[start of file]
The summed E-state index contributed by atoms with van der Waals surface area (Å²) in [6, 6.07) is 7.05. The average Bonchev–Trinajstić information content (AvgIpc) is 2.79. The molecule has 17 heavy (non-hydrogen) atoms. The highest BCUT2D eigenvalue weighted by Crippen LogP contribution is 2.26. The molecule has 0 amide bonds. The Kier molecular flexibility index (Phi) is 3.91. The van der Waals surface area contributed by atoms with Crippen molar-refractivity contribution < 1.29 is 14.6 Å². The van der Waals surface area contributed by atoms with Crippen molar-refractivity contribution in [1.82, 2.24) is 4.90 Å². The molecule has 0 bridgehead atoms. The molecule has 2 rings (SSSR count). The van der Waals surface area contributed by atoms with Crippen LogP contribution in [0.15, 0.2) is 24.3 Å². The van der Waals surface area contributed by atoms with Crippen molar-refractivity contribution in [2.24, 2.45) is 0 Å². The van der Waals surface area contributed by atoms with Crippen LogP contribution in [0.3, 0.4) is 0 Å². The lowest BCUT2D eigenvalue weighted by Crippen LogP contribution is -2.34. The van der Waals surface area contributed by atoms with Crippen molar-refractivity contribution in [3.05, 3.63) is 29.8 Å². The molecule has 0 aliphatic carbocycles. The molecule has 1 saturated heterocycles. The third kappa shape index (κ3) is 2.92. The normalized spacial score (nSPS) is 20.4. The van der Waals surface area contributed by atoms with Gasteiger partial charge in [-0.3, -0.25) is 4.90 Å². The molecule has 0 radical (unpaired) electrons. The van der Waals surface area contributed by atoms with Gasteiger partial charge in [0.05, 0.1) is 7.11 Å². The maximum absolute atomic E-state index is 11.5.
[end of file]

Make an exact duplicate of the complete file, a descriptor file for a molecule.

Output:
The summed E-state index contributed by atoms with van der Waals surface area (Å²) in [6, 6.07) is 7.05. The average Bonchev–Trinajstić information content (AvgIpc) is 2.79. The molecule has 17 heavy (non-hydrogen) atoms. The highest BCUT2D eigenvalue weighted by Crippen LogP contribution is 2.26. The molecule has 0 amide bonds. The Kier molecular flexibility index (Phi) is 3.91. The van der Waals surface area contributed by atoms with Crippen molar-refractivity contribution < 1.29 is 14.6 Å². The van der Waals surface area contributed by atoms with Crippen molar-refractivity contribution in [1.82, 2.24) is 4.90 Å². The molecule has 0 bridgehead atoms. The molecule has 2 rings (SSSR count). The van der Waals surface area contributed by atoms with Crippen LogP contribution in [0.15, 0.2) is 24.3 Å². The van der Waals surface area contributed by atoms with Crippen molar-refractivity contribution in [2.24, 2.45) is 0 Å². The van der Waals surface area contributed by atoms with Crippen LogP contribution in [0.3, 0.4) is 0 Å². The lowest BCUT2D eigenvalue weighted by Crippen LogP contribution is -2.34. The van der Waals surface area contributed by atoms with Crippen molar-refractivity contribution in [3.05, 3.63) is 29.8 Å². The molecule has 0 aliphatic carbocycles. The molecule has 1 saturated heterocycles. The third kappa shape index (κ3) is 2.92. The normalized spacial score (nSPS) is 20.4. The van der Waals surface area contributed by atoms with Gasteiger partial charge in [-0.3, -0.25) is 4.90 Å². The molecule has 0 radical (unpaired) electrons. The van der Waals surface area contributed by atoms with Gasteiger partial charge in [0.05, 0.1) is 7.11 Å². The maximum absolute atomic E-state index is 11.5.